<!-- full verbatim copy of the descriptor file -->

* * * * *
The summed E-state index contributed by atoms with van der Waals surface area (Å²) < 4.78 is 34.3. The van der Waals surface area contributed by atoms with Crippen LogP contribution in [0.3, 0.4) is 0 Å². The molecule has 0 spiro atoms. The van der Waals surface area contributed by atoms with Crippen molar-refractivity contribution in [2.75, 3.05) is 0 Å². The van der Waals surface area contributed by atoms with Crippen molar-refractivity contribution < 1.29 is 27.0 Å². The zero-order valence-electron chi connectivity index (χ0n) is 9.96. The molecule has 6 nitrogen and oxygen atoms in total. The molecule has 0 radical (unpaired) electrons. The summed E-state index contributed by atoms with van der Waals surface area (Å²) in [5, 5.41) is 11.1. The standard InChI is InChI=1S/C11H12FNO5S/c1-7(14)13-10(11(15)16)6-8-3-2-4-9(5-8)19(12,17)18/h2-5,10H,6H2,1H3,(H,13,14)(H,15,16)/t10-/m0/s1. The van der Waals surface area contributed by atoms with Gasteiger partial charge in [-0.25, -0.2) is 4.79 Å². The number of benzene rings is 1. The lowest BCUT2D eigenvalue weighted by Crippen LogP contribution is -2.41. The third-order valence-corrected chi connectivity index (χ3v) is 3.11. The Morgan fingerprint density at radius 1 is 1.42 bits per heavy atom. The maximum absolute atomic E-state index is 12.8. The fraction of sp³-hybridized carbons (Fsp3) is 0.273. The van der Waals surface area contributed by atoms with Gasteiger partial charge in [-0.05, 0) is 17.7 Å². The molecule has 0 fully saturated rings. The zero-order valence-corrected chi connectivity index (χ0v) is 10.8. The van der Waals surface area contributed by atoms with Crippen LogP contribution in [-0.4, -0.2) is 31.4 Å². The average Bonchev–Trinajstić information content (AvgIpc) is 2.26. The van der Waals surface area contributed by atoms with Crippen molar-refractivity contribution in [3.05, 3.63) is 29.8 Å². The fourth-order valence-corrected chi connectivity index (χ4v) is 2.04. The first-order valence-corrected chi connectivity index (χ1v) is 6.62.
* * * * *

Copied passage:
The summed E-state index contributed by atoms with van der Waals surface area (Å²) < 4.78 is 34.3. The van der Waals surface area contributed by atoms with Crippen LogP contribution in [0.3, 0.4) is 0 Å². The molecule has 0 spiro atoms. The van der Waals surface area contributed by atoms with Crippen molar-refractivity contribution in [2.75, 3.05) is 0 Å². The van der Waals surface area contributed by atoms with Crippen molar-refractivity contribution < 1.29 is 27.0 Å². The zero-order valence-electron chi connectivity index (χ0n) is 9.96. The molecule has 6 nitrogen and oxygen atoms in total. The molecule has 0 radical (unpaired) electrons. The summed E-state index contributed by atoms with van der Waals surface area (Å²) in [5, 5.41) is 11.1. The standard InChI is InChI=1S/C11H12FNO5S/c1-7(14)13-10(11(15)16)6-8-3-2-4-9(5-8)19(12,17)18/h2-5,10H,6H2,1H3,(H,13,14)(H,15,16)/t10-/m0/s1. The van der Waals surface area contributed by atoms with Gasteiger partial charge in [-0.25, -0.2) is 4.79 Å². The number of benzene rings is 1. The lowest BCUT2D eigenvalue weighted by Crippen LogP contribution is -2.41. The third-order valence-corrected chi connectivity index (χ3v) is 3.11. The Morgan fingerprint density at radius 1 is 1.42 bits per heavy atom. The maximum absolute atomic E-state index is 12.8. The fraction of sp³-hybridized carbons (Fsp3) is 0.273. The van der Waals surface area contributed by atoms with Gasteiger partial charge in [-0.05, 0) is 17.7 Å². The molecule has 0 fully saturated rings. The zero-order valence-corrected chi connectivity index (χ0v) is 10.8. The van der Waals surface area contributed by atoms with Crippen LogP contribution in [-0.4, -0.2) is 31.4 Å². The average Bonchev–Trinajstić information content (AvgIpc) is 2.26. The van der Waals surface area contributed by atoms with Crippen molar-refractivity contribution in [3.05, 3.63) is 29.8 Å². The fourth-order valence-corrected chi connectivity index (χ4v) is 2.04. The first-order valence-corrected chi connectivity index (χ1v) is 6.62.